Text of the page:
This morning, the Senate passed the Border Security, Economic Opportunity and Immigration Modernization Act, S. 744, 68-32. California Senators Barbara Boxer and Dianne Feinstein, longtime amnesty advocates, voted “yea.”
The Senate victory came at a high price. In the days leading up to the final vote, Senate Majority leader Harry Reid refused to allow debate amendments that would have secured the border or added E-Verify to the bill to bolster internal enforcement. The media widely reported Reid’s strong arm tactics and talk show radio exposed the deeply flawed bill as inadequate on security and lax on American worker protections. Neither Reid nor his smoke-filled room of Gang of 8 allies won any friends. Outraged Americans’ telephone calls flooded Capitol Hill. The Gang’s comical insistence that S. 744 would provide the strongest border security in history fooled no one.
Reid got his wish; the Senate voted in time for its members to go home for Independence Day. But once they arrive, they’ll have no place to hide from their angry constituents who feel betrayed—a rightly so.
Among the 14 Republicans who voted “yea,” many like Marco Rubio, Lindsey Graham, John McCain, Jeff Flake and Kelly Ayotte will face primary challenges if they decide to run for re-election.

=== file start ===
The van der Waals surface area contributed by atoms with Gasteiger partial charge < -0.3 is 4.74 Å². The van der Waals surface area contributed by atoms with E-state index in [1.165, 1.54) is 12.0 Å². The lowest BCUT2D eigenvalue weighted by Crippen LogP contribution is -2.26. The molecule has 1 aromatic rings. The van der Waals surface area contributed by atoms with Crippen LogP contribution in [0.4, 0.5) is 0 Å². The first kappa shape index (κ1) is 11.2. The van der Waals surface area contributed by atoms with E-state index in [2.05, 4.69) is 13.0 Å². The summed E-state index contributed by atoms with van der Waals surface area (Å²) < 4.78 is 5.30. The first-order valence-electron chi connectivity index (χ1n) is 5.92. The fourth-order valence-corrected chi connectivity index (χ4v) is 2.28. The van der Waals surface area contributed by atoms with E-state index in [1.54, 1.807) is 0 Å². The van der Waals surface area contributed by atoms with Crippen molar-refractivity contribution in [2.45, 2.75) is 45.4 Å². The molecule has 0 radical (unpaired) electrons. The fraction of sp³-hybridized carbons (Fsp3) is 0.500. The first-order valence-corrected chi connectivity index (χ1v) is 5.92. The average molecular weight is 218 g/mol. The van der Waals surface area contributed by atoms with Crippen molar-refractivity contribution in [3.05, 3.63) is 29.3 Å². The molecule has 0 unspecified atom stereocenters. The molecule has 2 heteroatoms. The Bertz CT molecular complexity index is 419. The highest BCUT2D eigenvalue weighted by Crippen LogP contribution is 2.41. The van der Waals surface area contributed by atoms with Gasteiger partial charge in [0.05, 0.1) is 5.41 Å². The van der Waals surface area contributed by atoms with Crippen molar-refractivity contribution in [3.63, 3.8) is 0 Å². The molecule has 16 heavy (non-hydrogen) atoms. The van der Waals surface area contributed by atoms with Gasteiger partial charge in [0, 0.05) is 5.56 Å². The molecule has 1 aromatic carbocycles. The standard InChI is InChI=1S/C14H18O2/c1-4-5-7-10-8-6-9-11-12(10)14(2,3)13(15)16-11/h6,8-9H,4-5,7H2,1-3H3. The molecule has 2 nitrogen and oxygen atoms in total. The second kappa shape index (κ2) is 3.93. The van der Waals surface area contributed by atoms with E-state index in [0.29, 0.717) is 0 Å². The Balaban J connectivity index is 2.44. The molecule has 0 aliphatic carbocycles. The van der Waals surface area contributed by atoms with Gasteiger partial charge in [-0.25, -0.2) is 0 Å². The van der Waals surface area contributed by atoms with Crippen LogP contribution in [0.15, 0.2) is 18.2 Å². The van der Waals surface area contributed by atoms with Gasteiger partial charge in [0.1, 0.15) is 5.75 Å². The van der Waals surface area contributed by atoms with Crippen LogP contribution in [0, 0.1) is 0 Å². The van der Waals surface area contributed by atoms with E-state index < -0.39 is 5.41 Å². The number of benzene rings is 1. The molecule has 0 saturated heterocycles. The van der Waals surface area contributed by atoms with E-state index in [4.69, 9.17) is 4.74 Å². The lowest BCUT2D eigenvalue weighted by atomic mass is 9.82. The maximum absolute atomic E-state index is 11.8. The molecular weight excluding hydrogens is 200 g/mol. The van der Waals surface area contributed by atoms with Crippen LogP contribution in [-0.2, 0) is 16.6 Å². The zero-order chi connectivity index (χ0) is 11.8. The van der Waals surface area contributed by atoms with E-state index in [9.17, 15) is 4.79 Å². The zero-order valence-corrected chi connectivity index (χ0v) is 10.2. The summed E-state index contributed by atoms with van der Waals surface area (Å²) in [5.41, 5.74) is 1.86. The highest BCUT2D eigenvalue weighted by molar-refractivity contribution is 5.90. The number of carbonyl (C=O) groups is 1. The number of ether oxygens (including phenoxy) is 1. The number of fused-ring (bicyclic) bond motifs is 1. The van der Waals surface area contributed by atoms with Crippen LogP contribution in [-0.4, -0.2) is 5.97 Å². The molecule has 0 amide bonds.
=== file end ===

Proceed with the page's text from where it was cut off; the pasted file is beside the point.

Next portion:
In a way, passing S.744 in such a heavy handed fashion makes it much easier to kill amnesty in the House of Representatives. Members saw and took note of the drubbing the public inflicted on the Senate. The House knows, even if the Senate doesn’t, that American resistance, especially among Republicans, to amnesty and federal benefits before securing the border is high.
Weeks of bruising battles with the Senate should have helped clarify the House strategy for the 2014 congressional elections. In the event that any permutation of the Senate bill becomes law, Republicans would be divided and demoralized. As they did in the 2012 presidential election, many would stay home rather than vote and thus hand by default seats to Democrats.
House Speaker John Boehner should kill the Senate bill by refusing to take it up in the House and declining to go to conference with it. Then, the House can pass specific legislation that would reform immigration but in a positive way: mandatory E-Verify would be an example of legislation that no one can persuasively argue against.
Presumably, the Senate wouldn’t take up mandatory E-Verify but that would become Reid’s problem. Let Reid explain why the Senate opposes mandating the use of a proven program like E-Verify which assures that only American citizens or legal immigrants can hold American jobs.
That would be tough for Reid to do. I say Reid can’t pull it off ; Boehner should call his bluff.